Everyone puts things off until the last minute sometimes, but procrastinators chronically avoid difficult tasks and deliberately look for distractions. Procrastination in large part reflects our perennial struggle with self-control as well as our inability to accurately predict how we’ll feel tomorrow, or the next day. “I don’t feel like it” takes precedence over goals; however, it then begets a downward spiral of negative emotions that deter future effort.

Procrastinators may say they perform better under pressure, but more often than not, that’s just their way of justifying putting things off. The bright side? It’s possible to overcome procrastination—with effort. Perfectionists are often procrastinators; it is psychologically more acceptable to never tackle a task than to face the possibility of falling short on performance.

Procrastinators fall into one of the 3 categories.


First Category of Procrastinators

The first category comprises of those who justify their delay by telling

  1. I’m too tired and I need to relax;
  2. I’m not a machine,
  3. I need to take a break.
  4. I’m not in my best mood.
  5. I’m too busy.
  6. The deadline for the task is far away, I will not start now.
  7. It is very late today, let me start tomorrow.

Second Category of Procrastinators

The second category of people delays because they think

  1. I will prepare better before starting – I may not do a perfect job if I start now.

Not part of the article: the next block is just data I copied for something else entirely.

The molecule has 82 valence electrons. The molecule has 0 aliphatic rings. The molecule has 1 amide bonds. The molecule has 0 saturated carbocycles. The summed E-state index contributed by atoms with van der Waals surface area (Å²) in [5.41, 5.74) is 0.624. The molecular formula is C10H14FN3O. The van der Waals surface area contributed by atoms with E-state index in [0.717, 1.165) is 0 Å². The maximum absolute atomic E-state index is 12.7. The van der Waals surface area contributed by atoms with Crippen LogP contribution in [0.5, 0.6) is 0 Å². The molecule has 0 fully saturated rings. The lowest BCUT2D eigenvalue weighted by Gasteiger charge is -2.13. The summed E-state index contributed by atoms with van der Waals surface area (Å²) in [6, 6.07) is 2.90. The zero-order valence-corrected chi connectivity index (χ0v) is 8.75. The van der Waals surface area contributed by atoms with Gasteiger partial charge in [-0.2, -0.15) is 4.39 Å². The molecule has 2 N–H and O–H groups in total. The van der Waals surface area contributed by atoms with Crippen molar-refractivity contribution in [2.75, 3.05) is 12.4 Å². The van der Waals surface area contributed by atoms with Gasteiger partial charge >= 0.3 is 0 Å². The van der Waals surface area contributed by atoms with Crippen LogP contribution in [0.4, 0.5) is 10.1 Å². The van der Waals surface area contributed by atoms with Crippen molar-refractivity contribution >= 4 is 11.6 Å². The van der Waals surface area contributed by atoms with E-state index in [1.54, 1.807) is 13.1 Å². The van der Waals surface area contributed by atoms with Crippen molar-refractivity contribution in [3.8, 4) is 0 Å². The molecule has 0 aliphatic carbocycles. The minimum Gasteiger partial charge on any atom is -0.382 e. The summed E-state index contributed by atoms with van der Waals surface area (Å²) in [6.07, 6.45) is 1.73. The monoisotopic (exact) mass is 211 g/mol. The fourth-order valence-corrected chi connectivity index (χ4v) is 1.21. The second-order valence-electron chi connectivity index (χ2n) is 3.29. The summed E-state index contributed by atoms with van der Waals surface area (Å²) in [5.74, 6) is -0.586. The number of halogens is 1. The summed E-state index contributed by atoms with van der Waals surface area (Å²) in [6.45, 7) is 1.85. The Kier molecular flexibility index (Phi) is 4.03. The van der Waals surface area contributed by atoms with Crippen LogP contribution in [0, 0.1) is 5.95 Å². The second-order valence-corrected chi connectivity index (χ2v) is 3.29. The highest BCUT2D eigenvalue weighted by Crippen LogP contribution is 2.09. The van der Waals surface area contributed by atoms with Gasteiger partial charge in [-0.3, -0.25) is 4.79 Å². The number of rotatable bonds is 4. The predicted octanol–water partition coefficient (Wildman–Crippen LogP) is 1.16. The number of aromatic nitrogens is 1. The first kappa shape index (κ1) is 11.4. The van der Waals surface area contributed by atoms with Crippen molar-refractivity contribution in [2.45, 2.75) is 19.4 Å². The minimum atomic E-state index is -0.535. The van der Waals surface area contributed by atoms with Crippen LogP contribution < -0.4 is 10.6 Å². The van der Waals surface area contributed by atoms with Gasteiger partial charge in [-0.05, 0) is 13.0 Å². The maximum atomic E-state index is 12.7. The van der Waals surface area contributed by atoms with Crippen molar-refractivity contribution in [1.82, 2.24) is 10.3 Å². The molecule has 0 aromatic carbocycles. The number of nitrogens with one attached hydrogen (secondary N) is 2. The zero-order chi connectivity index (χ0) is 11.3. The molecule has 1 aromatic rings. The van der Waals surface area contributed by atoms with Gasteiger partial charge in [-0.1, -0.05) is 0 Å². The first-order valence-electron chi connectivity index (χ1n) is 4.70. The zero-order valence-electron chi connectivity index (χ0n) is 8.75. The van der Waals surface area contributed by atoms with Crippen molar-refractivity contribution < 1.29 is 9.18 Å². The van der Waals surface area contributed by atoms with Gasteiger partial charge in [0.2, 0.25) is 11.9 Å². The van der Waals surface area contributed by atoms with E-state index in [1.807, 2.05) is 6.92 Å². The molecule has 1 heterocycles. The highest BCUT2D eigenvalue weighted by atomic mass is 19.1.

2. I may not be the competent person to do this.
  3. I may be seen as a failure if I do not do well.
  4. This job does not require my competence, anyone can do it.
  5. What is the immediate benefit I get by doing this task?
  6. I do not know how to start.

Third Category of Procrastinators

The third category of people delays due to various distractions. This may be because the motivation and commitment levels are low. The reasons could be

  1. There are more interesting things than this.
  2. This is not so important.
  3. I will meet my friends before I start my work.
  4. I will watch the television only for 10 minutes before I start studying.
  5. I will check my messages and email on my phone before I begin my work.

It is estimated that about 80 – 90% of students procrastinate. Thus, procrastination is a monster standing between an individual and the life the individual wants to live.

The cure for this malady is elusive because procrastination is an attempt to resolve underlying issues we are not necessarily aware of — like anger, perfectionism, and self-doubt. While it does eliminate the anxiety associated with these problems, the root causes remain.

So when a Student is determined to Enter into Medical and Engineering streams they should be predetermined and carefully let out this so-called Dark playground and move forward. This is the success mantra of the students.